German Book Office: Three Cheers for The King of Corsica

The German Book Office's book pick for February is The King of Corsica by Michael Kleeberg, translated by David Dollenmayer, which will be published by Other Press in May ($24.95, 9781590512562/1590512561).

The GBO wrote: "In this fictive biography of Baron Theodor von Neuhoff, Kleeberg unveils a sweeping and tragicomic tale about the pageantry and peril of political life in baroque Europe. Opportunistic from the start, Neuhoff distinguishes himself in the courts of Europe with illusions of alchemy and rises through the aristocratic ranks with his skills as a lover and brilliant conversationalist. Drawn to the political intrigue of the courtly life, Neuhoff begins a new occupation as a secret agent. His success and egotism convince Neuhoff that politics is merely a luxurious pastime of the upper classes and that he can achieve anything if he plays his cards right. In 1736, he convinces the Corsicans to declare him their king, Theodor I, in defiance of the established Genovese reign. This reckless enterprise lasts only the summer, and Neuhoff is forced to flee Corsica. He ends up alone in London, jailed for debt, and eventually dies a pauper's death.
"Neuhoff comes across as a naïve young aristocrat, caught up in the shallow leisure and big ideas of his class. Kleeberg's narrative voice is wonderfully lyrical, and his story--full of sex, scandal, and violence--keeps the pages turning."

The King of Corsica is Kleeberg's first novel to be published in the U.S.


Book Review

Book Review: Black Glasses Like Clark Kent

Black Glasses Like Clark Kent: A GI's Secret from Postwar Japan by Terese Svoboda (Graywolf Press, $14.00 Paperback, 9781555974909, January 2008)

Since Terese Svoboda is the only published writer in her family, her 80-year-old Uncle Don asked her to help him put together a book about his World War II experiences. She told him she was very busy with her own projects. Her uncle countered that his time with the Military Police at the Eighth Army Stockade in Nakano during the U.S. Occupation of Japan would make a terrific story. Still she passed.

A few years later Svoboda's gregarious, vigorous, happy-go-lucky uncle suddenly sank into a deep depression. Her father suggested that assisting with Uncle Don's book might make him feel better. What else could Svoboda do? She yielded to family pressure and called her uncle; as she says, "I thought I was following a tidy coming-of-age account of a young soldier in postwar Japan." Little did she know!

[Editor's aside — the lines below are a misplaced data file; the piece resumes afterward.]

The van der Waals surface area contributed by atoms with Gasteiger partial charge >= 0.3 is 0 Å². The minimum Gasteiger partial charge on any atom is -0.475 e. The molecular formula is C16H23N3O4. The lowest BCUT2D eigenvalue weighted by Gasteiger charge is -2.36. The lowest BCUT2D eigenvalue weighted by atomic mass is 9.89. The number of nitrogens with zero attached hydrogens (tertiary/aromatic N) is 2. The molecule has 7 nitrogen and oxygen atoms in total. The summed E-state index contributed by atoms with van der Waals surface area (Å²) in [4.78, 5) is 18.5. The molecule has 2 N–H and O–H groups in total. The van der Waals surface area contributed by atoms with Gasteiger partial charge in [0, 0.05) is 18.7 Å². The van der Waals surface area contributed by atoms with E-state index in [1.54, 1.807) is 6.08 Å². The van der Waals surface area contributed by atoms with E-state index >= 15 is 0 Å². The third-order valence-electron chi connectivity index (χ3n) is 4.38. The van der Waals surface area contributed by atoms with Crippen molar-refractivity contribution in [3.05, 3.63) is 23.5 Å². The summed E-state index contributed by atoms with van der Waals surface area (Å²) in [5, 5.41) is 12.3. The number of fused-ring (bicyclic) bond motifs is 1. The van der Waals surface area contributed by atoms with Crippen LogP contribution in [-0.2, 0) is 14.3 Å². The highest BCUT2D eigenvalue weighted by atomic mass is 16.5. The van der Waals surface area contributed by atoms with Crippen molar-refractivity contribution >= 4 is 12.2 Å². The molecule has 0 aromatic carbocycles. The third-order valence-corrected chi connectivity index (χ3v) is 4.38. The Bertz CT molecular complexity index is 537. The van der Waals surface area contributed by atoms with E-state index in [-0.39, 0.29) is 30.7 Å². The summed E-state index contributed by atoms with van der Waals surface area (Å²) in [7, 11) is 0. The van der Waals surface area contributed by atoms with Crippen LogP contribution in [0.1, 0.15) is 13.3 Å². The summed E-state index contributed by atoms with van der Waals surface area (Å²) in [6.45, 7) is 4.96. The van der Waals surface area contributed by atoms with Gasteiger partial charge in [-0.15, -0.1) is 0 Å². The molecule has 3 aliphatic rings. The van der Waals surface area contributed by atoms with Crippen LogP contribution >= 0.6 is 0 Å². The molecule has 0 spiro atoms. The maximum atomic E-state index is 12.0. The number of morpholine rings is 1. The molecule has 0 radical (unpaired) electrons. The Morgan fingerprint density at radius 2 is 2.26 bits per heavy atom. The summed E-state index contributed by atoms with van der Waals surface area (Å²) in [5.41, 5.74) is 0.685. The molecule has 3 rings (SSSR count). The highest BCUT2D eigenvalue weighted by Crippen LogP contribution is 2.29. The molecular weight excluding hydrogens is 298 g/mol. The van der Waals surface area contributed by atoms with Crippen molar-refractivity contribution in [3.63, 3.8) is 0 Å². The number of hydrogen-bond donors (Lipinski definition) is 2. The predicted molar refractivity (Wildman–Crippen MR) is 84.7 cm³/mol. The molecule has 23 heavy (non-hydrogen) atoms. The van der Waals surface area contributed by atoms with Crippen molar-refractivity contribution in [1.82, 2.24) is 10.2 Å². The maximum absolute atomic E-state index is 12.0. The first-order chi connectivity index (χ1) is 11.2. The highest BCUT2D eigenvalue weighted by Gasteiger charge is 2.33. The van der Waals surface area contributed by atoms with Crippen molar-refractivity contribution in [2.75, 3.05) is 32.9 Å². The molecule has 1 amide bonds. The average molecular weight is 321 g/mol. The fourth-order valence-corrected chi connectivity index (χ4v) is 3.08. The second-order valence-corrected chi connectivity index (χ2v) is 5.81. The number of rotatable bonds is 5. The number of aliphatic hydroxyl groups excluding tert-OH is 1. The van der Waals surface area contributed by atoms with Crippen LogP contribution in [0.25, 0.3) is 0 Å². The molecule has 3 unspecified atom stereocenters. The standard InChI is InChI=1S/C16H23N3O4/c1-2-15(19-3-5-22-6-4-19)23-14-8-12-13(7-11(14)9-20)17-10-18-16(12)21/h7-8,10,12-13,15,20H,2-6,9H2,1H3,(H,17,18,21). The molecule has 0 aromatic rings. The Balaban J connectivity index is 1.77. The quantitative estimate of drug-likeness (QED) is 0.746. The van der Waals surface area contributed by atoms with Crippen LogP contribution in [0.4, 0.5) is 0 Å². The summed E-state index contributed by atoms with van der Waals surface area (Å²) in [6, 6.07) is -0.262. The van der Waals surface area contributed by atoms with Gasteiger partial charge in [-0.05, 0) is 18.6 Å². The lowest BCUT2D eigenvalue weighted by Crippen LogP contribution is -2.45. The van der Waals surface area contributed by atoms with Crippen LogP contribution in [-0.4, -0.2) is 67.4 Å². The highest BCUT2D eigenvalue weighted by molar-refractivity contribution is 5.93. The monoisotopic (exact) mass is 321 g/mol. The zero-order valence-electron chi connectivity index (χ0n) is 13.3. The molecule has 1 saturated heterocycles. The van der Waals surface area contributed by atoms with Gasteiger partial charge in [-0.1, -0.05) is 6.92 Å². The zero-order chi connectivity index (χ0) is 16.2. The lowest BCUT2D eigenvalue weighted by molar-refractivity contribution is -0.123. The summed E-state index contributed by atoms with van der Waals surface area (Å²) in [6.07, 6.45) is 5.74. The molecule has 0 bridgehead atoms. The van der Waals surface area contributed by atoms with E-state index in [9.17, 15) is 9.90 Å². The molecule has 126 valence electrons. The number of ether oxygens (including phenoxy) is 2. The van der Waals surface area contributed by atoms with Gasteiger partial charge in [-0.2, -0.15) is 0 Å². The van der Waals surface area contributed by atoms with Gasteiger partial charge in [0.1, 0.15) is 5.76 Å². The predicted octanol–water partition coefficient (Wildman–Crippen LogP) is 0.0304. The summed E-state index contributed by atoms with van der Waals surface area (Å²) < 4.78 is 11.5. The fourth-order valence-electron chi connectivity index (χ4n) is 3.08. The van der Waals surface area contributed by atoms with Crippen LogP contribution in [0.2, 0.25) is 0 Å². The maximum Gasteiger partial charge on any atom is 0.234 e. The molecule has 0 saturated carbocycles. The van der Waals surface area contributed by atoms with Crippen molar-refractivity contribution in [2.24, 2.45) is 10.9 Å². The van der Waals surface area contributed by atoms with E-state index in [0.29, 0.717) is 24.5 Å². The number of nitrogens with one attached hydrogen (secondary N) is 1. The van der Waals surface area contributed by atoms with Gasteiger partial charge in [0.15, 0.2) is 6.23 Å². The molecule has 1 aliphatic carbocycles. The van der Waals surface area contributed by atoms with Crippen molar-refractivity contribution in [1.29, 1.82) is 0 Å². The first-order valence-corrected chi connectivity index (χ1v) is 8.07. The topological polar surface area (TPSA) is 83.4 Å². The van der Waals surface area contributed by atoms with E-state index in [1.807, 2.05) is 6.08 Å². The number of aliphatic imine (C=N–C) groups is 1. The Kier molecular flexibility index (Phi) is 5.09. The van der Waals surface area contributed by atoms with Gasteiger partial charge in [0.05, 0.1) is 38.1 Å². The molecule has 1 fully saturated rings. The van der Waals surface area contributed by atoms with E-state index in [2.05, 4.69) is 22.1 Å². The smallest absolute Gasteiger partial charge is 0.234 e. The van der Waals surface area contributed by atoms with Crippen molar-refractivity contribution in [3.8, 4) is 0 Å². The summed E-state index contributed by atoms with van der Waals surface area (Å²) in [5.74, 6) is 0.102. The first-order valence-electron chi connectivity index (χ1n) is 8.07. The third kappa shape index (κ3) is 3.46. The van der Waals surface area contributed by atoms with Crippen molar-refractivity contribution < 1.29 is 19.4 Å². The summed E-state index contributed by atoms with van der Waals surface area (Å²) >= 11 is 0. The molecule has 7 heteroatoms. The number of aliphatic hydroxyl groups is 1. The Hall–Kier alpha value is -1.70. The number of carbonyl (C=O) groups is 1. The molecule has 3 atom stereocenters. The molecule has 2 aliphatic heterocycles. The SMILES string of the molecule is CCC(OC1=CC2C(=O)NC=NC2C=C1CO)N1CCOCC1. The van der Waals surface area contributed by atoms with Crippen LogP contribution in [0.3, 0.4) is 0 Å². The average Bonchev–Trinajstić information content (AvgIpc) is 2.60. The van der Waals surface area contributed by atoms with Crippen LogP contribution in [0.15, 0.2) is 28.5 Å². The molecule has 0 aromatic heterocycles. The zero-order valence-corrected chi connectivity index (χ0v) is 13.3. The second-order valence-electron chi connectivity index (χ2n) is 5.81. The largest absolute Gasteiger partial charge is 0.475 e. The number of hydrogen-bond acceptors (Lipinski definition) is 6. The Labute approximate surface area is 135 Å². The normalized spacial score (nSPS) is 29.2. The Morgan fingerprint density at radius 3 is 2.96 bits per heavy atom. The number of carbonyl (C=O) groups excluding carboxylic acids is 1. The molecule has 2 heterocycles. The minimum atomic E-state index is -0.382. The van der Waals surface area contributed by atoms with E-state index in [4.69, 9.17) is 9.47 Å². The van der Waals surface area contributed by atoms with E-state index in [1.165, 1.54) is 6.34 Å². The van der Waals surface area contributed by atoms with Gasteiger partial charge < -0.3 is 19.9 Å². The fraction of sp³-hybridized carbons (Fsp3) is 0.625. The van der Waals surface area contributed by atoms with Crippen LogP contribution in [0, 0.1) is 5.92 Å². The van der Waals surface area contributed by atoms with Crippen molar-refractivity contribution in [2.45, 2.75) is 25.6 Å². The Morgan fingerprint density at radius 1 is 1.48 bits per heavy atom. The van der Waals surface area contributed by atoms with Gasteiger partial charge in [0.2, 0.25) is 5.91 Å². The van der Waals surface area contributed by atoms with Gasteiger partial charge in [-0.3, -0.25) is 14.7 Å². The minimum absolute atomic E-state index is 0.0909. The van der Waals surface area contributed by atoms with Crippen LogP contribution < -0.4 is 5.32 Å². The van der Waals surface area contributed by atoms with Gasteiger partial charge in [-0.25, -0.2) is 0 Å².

Her uncle sent her tapes of a portion of his story. When she listened to them, the violent undertones to his memories made her wonder if it was only a coincidence that his breakdown came right after the revelation of abuses at Abu Ghraib in Iraq. Sensing that something equally horrifying had gone on at the Stockade in 1946, she was both appalled and curious to learn the whole story. When she telephoned her even-more-depressed uncle, he excused himself from divulging more because of his condition. And then he committed suicide.  

In too deep to stop, Svoboda embarked on a Kafkaesque journey through military records and interviews with other veterans. What she found raised questions and more questions but clearly suggested multiple incidents of extreme racial tension, abuse of prisoners, undocumented executions by hanging and more at the Eighth Army Stockade. Out the window went all those reassuring stories of World War II as the Good War whose soldiers were uncomplicated members of the Greatest Generation.

Combining excerpts from her uncle's memories with her own reflections as she struggled to unearth facts supporting her suspicions, Svoboda makes us confront the possibility that during World War II atrocities occurred that have yet to be revealed. What's more, that so-far suppressed history may be a tale, by its untelling, that has damaged many people besides Don Svoboda. Svoboda's insightful, disturbing and moving dual memoir stands as a testimony not only to her bravery and persistence in following an obscured trail but also to all veterans who have harbored secrets until they were eaten up by them.--John McFarland